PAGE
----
The details of the route are to be determined; ongoing work on Hwy 101 will determine some details. But this is the general idea: http://www.mapmyride.com/routes/view/387985892. Basically, we’re talking 150km, roughly, with a 1600-meter climb in the middle of it, with maybe 2400 meters of total elevation gain. Have a look at the route, and you’ll see a very symmetrical pattern: a flat, a climb, a flat. You could, I suppose, use an internal combustion device to avoid the flat bits. I don’t know why you would, but you could. There are ample opportunities to water up or refuel in Sequim and in Port Angeles, which is at the beginning of the business. At the top of Hurricane Ridge, there’s a lodge with basic services (water, bathrooms, and crap food). For detailed info, email me at davidbrande(aht)gmail(dawt)com.

    Event Details

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    Date/Time
    Date - August 23, 2014
    9:05 AM - 8:00 PM

    Location
    Peakintwoyears HQ

    Cogal Details
    Route Details

    Ride Classification

The Bike. It is the central tool in pursuit of our craft. A Velominatus meticulously maintains their bicycles and adorns them with the essential, yet minimal, accoutrement. The Rules specify the principles of good taste in configuration and setup of our machines, but within those principles lies almost infinite room for personal taste.It seems in s...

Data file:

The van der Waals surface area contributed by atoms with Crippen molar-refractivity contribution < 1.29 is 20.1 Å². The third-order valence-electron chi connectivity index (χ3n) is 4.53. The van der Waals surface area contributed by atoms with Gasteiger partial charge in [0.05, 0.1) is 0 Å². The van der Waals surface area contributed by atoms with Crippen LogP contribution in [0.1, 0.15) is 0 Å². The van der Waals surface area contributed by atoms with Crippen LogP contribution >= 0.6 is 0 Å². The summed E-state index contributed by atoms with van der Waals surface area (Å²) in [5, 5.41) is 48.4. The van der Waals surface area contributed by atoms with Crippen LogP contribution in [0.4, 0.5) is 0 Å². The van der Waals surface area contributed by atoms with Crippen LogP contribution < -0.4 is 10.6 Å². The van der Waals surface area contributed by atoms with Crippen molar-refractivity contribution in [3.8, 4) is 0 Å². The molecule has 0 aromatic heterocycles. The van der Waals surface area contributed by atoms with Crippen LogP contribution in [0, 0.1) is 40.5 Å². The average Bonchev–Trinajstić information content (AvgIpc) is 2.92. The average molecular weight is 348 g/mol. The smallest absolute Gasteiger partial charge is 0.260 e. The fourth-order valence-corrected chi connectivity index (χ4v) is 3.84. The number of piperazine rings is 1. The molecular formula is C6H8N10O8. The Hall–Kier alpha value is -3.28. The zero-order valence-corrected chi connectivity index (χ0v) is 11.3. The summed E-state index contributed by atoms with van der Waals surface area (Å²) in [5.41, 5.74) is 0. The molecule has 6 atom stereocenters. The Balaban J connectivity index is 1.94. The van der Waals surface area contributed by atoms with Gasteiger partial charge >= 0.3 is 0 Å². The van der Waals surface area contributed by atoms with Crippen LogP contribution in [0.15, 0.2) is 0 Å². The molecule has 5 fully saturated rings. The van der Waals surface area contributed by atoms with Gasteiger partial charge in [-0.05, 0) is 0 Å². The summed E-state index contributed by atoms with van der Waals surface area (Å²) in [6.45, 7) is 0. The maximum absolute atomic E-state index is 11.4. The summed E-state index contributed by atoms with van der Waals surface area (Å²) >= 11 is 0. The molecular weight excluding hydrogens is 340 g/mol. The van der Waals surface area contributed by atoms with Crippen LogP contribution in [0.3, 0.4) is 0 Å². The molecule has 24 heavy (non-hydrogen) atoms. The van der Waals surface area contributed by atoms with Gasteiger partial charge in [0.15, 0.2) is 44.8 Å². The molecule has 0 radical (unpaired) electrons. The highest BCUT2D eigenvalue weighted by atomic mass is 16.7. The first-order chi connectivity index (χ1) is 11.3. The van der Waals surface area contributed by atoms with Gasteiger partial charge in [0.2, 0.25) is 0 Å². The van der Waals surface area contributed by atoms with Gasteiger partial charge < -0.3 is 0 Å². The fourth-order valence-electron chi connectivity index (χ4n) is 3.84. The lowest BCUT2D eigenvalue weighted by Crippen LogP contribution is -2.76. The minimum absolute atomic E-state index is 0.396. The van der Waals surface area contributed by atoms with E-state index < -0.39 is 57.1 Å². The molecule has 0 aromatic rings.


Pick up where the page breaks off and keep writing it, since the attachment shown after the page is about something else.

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@cognition's posts:

The divisive nature of Rule #29 is not to be underestimated. It is but a humble satchel, but our rejection of its use sends people completely out of their minds. One fine gentleman even threatened my editor at Cyclist Magazine with cancellation of his subscription on the basis that they published an article wherein I espoused the virtues of goin...

@cognition's posts:

The Bike. It is the central tool in pursuit of our craft. A Velominatus meticulously maintains their bicycles and adorns them with the essential, yet minimal, accoutrement. The Rules specify the principles of good taste in configuration and setup of our machines, but within those principles lies almost infinite room for personal taste.It seems in s...

@cognition's posts:

@cognition's posts:

@cognition's posts:

The Bike. It is the central tool in pursuit of our craft. A Velominatus meticulously maintains their bicycles and adorns them with the essential, yet minimal, accoutrement. The Rules specify the principles of good taste in configuration and setup of our machines, but within those principles lies almost infinite room for personal taste.It seems in s...

@cognition's posts:

Last year we read that Philippe Gilbert is riding a 50cm (top tube of 535mm) BMC frame and he is 1.79m (5’10”) tall. Now it’s reported in Cyclingnews that Ritchie Porte’s Pinarello is a 46.5cm frame (top tube of 515mm) and Porte is 1.72m (5’8”) tall. He is no Nairo Quintana but somehow he is on Quintana’s old bike. Porte is just one i...

@cognition's posts:

Even though in today’s mountain bike world the bikes are better, the clothing more appropriate, and there are more trails to ride, there’s no denying the early 90s were the Golden Age of Mountain Biking. Just look at these fellas, and tell me I’m wrong.Tomac knew what was up. You don’t get such a badass Rainbow Jersey by ac...

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My first bicycle opened a new world to me, one where range was measured by will and pedal revolutions, not steps; the only objective was seeing how far out I could push my range. First, to the border of our community, then to the nearest gas station, and on it went. It was a big yellow contraption with 10 speeds – twelve if you count “crash...